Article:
The very first thing I did was to sit down and make some notes. These are simply a series of random jottings on my thoughts for things like techniques, materials, colours and the workshop’s structure. As and when I have a relevant idea it will get added to my notebook so that it’s not forgotten. And then it was time for my least favorite part of any project, preparing the model for painting.


Preparing the model.


If there’s one drawback with my choice of model it’s that there are a lot of parts to prepare and assemble! However, I think the model is worth the effort required. The process was a straightforward enough matter of following the instructions. But first I removed the mould lines by using a scalpel to scrape them away and then lightly sanding them with fine grit sandpaper. I like to wet sand a plastic model because I think it gives a smoother finish; it also stops dust getting into the air.


It’s well worth taking some time to study the instructions before you start, because later parts often cover up the mould lines on earlier parts as you assemble the model. This can save a lot of time and it’s most frustrating to carefully clean a part only to discover that it gets covered up! The same principal applies to gap filling. A little bit of planning and test fitting can go a long way towards making the job easier!

It’s also a good idea to think about the model’s pose early in the process. The Kastelan allows some degree of choice in the final pose so you need to consider the situation and setting the model will be in as well as the overall composition. You want to create something interesting and dynamic but you also need to be mindful of how easy (or not) the pose will be to paint. It was at this stage that I decided to leave the arms off and paint them as sub-assemblies. This would enable me to access the side areas of the model. I also considered keeping the legs separate for painting but decided against this. I wanted to establish the pose before I had committed to painting, and the relationship between the legs, hips and torso was crucial. It was more straightforward to assemble these parts unpainted. All in all I found the model quicker and easier to assemble than I’d expected and I’m very pleased with the pose I’ve created.


To prime or not to prime!


It was time to start painting and that meant I had to consider primer and basecoat. I know it still shocks some people that I don’t always prime my models before painting. This is very much my own personal preference not some rampant crusade against priming! I want as few layers of paint between myself and the detail as posible! I make my decisions on a model-by-model basis.

My models will not be handled once finished so I don’t need a primer to help protect them from wear and tear. For me primer is most useful in helping the paint adhere to the surface of a model. This is only really an issue on large surface areas which can be more difficult to cover with a basecoat alone, and may be prone to rubbing during the painting process.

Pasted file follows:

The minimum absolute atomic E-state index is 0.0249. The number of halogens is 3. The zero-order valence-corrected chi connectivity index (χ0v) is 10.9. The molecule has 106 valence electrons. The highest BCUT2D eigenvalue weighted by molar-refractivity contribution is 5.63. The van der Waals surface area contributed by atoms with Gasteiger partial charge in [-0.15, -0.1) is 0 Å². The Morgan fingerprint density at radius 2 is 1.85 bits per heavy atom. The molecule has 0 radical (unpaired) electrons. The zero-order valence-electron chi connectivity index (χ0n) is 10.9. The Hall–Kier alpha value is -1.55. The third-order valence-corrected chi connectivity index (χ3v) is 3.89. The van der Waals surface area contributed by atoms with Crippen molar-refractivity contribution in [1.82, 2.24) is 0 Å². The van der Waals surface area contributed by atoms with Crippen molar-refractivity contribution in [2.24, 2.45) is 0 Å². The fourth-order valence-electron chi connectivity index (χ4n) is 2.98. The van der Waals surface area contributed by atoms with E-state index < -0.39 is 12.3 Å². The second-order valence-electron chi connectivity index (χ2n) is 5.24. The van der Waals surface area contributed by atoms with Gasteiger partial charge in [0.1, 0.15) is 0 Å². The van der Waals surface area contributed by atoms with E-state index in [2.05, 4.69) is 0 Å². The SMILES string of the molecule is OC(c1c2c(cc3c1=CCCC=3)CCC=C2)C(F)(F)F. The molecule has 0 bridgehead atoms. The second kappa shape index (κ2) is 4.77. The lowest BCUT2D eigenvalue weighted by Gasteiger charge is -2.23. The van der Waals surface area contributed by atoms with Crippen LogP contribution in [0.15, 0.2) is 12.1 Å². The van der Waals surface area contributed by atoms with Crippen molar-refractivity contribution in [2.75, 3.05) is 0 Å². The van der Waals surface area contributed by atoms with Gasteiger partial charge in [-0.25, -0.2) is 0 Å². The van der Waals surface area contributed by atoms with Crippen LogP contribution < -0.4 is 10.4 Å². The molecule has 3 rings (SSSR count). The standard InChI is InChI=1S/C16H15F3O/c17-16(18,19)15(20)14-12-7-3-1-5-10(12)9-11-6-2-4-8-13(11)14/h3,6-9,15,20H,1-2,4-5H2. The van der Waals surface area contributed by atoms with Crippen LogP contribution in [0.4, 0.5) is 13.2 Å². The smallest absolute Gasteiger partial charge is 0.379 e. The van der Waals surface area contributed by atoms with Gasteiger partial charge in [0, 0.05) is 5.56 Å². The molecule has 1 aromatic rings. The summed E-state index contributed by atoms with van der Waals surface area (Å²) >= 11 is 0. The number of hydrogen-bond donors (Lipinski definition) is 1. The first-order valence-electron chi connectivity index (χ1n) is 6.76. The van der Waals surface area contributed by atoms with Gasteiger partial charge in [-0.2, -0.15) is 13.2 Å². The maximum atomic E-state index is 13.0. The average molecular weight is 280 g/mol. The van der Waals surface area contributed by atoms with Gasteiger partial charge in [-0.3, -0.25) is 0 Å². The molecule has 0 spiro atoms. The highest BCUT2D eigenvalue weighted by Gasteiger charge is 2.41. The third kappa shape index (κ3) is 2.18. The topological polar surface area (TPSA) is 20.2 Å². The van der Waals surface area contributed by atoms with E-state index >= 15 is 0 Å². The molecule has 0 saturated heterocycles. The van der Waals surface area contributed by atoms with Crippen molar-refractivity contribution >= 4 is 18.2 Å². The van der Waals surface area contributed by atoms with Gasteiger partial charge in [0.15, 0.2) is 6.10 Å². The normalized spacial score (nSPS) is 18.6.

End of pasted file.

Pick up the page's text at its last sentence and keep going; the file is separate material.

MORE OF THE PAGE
In the case of the Kastelan I decided to go without primer. Although it’s quite a large model (for me) it’s made up of a lot of smaller surfaces and I didn’t anticipate any problems with paint coverage. When I paint a basecoat onto a model I prefer to use Citadel base paints, slightly diluted and applied in three to four thin coats. The first coat will look like a patchy mess but, as long as each coat is thoroughly dry, the coverage gets better with each successive coat.

The ugly truth! These are my basecoating brushes.
I've used them on all my slayer sword winning models!

I apply the paint with a dabbing (dare I say stippling) action. Spreading the paint as far as it will go before I reload my brush. A little dilute paint can go a very long way and this will help to ensure the finished result is smooth and even. The Kastelan posed a particular challenge to this process because the model has a lot of nooks and crannies. Getting paint into all these tricky areas took a lot of concentration and was a little frustrating. Repeatedly checking the model under different lighting and studying it from every angle are the best ways to deal with the issue. It’s very important to spend time and effort getting a good basecoat down. You do not want to be finding any spots of unpainted plastic halfway through a project!

In my next posting I’ll be looking at my choice of a colour palette and how I use that to create an overall color scheme for my Kastelan Robot.


Saturday, 21 March 2020

Rockgut Troggoth Part 10. Making a scenic base for my models.

Like everyone else I’ve been dealing with the changes to daily life made necessary by our efforts to stop the spread of coronavirus. As I have asthma and my partner has a heart condition we’ve been busy getting everything in place to be able to isolate ourselves. That’s been complicated by having to help and support my recently widowed Mum. But we are all in the same boat (even if we are keeping at least two metres apart) so I guess we’ll settle into our new way of life in time.

Life goes on! So it’s time to catch up with my blog posting again! 


The week running up to the Iron Skull Painting competition saw a frenzy of basing activity, partly due to the impending deadline; but mostly due to a burst of energy and enthusiasm. It felt very good to lose myself in my hobby for a few days and even better to see that result is substantial progress.